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Quoting Alexis de Tocqueville, he said: "The greatness of America lies not in being more enlightened than any other nation, but rather in her ability to repair her faults."

He encouraged students to repair America's greatness.

"When you choose to defend America's highest ideals, you will become a larger person. Maybe a magnificent person," Franklin said.

He noted that the Greek philosopher Aristotle had devoted two chapters to friendship in his classic work "The Nicomachean Ethics." In them, Aristotle identified three kinds of friendship:

• Friendships of pleasure, those who give us enjoyment in life.

• Friendships of utility, those who give us backstage passes to a concert.

• Friendships of virtue, the highest expression of friendship. People who actively seek the good of the other, because they care about you, and hope to see it realized.

The last was what people strive for, he said, quoting George Eliot: "A friend is one to whom one may pour out all the contents of one's heart, chaff and grain together, knowing that the gentlest of hands will take and sift it, keep what is worth keeping and with a breath of kindness blow the rest away."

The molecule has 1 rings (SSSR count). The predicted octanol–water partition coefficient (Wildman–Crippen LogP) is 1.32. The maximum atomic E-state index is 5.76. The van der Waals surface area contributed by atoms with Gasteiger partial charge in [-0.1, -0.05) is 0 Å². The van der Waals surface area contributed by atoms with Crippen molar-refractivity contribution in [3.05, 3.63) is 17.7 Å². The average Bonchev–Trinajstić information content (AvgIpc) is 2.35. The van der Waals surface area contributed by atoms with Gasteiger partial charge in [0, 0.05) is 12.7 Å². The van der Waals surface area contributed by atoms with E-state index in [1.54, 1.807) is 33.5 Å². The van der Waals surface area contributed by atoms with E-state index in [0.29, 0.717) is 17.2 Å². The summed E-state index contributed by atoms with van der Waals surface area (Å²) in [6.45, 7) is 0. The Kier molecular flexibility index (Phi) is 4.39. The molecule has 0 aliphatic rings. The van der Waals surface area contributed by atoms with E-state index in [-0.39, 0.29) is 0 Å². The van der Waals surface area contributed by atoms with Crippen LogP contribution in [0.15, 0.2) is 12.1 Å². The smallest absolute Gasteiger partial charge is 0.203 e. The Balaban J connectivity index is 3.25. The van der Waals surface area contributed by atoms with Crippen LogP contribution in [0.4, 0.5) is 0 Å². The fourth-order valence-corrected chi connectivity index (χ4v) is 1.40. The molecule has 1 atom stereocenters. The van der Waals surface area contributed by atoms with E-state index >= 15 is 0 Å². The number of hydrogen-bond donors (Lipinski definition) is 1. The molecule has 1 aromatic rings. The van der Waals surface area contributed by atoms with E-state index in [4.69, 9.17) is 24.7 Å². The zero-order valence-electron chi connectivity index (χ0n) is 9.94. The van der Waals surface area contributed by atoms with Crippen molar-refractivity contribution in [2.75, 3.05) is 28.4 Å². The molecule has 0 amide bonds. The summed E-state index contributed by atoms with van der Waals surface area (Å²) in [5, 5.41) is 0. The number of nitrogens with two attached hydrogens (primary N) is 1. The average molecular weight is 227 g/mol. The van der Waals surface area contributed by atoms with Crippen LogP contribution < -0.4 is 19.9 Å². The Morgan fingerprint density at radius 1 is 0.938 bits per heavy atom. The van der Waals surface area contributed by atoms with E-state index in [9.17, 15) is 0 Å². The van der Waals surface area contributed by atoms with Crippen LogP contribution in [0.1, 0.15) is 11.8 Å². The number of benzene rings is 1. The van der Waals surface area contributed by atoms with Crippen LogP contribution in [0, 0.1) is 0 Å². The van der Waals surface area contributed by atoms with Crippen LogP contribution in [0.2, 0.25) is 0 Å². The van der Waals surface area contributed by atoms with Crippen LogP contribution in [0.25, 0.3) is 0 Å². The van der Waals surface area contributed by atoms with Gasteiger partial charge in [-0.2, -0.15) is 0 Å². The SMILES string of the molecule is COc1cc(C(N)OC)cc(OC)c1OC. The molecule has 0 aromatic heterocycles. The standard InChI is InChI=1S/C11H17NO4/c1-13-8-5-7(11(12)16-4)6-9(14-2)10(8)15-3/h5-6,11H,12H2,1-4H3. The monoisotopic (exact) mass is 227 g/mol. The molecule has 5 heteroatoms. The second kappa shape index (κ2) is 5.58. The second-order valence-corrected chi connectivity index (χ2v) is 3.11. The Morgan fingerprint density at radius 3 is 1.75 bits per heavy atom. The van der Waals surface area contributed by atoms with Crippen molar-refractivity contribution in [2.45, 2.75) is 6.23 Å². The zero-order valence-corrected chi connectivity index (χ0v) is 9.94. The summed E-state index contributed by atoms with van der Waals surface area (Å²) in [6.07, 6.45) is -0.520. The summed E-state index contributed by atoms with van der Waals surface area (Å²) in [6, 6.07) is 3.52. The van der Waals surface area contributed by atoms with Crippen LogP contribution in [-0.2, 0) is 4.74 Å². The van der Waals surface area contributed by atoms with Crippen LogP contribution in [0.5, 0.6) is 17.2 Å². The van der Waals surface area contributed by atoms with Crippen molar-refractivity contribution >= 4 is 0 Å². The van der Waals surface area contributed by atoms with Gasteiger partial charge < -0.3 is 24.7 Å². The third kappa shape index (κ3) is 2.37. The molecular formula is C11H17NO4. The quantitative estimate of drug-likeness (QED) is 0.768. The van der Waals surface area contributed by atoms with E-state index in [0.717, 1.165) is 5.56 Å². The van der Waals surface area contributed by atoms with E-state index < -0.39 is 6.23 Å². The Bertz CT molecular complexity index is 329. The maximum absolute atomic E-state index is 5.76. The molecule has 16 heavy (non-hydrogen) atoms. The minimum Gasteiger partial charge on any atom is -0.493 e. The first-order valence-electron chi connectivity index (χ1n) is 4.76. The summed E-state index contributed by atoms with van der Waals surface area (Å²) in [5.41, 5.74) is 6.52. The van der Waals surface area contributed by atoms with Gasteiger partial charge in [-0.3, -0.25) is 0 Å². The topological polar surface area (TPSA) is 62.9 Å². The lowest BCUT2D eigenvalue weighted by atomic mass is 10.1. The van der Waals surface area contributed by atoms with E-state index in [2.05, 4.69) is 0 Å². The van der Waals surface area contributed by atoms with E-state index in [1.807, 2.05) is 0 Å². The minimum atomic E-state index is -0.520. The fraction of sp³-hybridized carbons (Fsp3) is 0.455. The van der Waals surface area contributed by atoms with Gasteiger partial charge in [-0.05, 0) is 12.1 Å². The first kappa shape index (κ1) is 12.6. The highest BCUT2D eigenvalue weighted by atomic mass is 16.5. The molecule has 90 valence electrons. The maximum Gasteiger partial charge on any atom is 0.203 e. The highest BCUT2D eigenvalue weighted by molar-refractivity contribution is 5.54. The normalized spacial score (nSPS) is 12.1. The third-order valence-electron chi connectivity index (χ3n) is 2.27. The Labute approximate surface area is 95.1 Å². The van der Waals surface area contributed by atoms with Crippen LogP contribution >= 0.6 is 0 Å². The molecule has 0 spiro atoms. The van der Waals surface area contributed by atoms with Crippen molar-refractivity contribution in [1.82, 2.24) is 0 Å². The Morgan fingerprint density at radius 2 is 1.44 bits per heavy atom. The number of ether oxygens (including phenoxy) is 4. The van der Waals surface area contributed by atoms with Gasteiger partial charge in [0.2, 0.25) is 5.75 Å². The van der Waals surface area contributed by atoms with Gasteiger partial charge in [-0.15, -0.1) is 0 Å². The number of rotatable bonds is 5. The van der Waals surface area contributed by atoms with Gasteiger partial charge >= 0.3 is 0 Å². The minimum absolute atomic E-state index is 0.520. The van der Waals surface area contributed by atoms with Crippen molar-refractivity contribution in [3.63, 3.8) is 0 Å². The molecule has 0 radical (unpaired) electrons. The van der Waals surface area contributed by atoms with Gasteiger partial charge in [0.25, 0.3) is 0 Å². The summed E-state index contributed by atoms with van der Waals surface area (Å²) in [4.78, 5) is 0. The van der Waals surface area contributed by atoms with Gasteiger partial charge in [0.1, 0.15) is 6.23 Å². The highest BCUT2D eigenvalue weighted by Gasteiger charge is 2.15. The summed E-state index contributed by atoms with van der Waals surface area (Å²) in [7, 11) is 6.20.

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Franklin then asked students to seek that ideal friendship in their relationship with America.

"We all need you to be a friend of the Republic, to be a friend of democracy," he said.

The country and world can be likened to a big house, Franklin said, referencing the final book of Martin Luther King, "Where Do We Go from Here: Chaos or Community?"

In it, King says: "Some years ago a famous novelist died. Among his papers was found a list of suggested plots for future stories, the most prominently underscored being this one: 'A widely separated family inherits a house in which they have to live together.' This is the great new problem of mankind. We have inherited a large house, a great 'world house' in which we have to live together-black and white, Easterner and Westerner, Gentile and Jew, Catholic and Protestant, Muslim and Hindu-- a family unduly separated in ideas, culture and interest, who, because we can never again live apart, must learn somehow to live with each other in peace."

Franklin offered some advice for finding ways of living together, quoting John Adams: "Facts are stubborn things; and whatever may be our wishes, our inclinations, or the dictates of our passions, they cannot alter the state of facts and evidence."

He also suggested ways of treating others, quoting Thomas S. Monson: "When we treat people merely as they are, they will remain as they are. When we treat them as if they were what they should be, they will become what they should be."

Lastly, Franklin advised courage.

"Courage is not simply one of the virtues but the form of every virtue at the testing point, which means at the point of highest reality," he said, quoting C.S. Lewis.

Franklin closed with the challenge attributed to Rabbi Hillel, a doctor of law at Jerusalem in the time of King Herod. "The world is equally balanced between good and evil, our next act will tip the scale."